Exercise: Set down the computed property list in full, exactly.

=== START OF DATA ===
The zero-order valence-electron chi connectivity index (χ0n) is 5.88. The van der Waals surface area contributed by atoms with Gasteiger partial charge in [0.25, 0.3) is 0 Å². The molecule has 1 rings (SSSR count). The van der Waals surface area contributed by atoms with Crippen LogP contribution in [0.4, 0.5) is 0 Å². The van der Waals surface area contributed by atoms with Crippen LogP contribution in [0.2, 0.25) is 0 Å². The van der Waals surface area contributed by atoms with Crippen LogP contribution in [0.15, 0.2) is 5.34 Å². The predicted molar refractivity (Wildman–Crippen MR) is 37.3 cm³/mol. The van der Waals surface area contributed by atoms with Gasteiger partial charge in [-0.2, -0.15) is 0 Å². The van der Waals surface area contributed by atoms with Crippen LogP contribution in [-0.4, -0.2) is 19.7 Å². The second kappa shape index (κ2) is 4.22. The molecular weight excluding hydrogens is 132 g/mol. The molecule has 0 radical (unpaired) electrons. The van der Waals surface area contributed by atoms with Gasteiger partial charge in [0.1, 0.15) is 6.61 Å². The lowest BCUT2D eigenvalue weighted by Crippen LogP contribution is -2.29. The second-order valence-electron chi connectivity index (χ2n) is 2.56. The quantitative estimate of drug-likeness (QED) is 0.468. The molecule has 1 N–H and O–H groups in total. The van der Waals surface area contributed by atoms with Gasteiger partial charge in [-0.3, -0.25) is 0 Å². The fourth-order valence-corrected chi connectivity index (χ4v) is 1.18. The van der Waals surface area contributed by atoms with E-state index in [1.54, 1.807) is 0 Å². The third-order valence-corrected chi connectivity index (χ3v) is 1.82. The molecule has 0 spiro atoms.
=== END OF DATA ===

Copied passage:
The zero-order valence-electron chi connectivity index (χ0n) is 5.88. The van der Waals surface area contributed by atoms with Gasteiger partial charge in [0.25, 0.3) is 0 Å². The molecule has 1 rings (SSSR count). The van der Waals surface area contributed by atoms with Crippen LogP contribution in [0.4, 0.5) is 0 Å². The van der Waals surface area contributed by atoms with Crippen LogP contribution in [0.2, 0.25) is 0 Å². The van der Waals surface area contributed by atoms with Crippen LogP contribution in [0.15, 0.2) is 5.34 Å². The predicted molar refractivity (Wildman–Crippen MR) is 37.3 cm³/mol. The van der Waals surface area contributed by atoms with Gasteiger partial charge in [-0.2, -0.15) is 0 Å². The van der Waals surface area contributed by atoms with Crippen LogP contribution in [-0.4, -0.2) is 19.7 Å². The second kappa shape index (κ2) is 4.22. The molecular weight excluding hydrogens is 132 g/mol. The molecule has 0 radical (unpaired) electrons. The van der Waals surface area contributed by atoms with Gasteiger partial charge in [0.1, 0.15) is 6.61 Å². The lowest BCUT2D eigenvalue weighted by Crippen LogP contribution is -2.29. The second-order valence-electron chi connectivity index (χ2n) is 2.56. The quantitative estimate of drug-likeness (QED) is 0.468. The molecule has 1 N–H and O–H groups in total. The van der Waals surface area contributed by atoms with Gasteiger partial charge in [-0.3, -0.25) is 0 Å². The fourth-order valence-corrected chi connectivity index (χ4v) is 1.18. The van der Waals surface area contributed by atoms with E-state index in [1.54, 1.807) is 0 Å². The third-order valence-corrected chi connectivity index (χ3v) is 1.82. The molecule has 0 spiro atoms.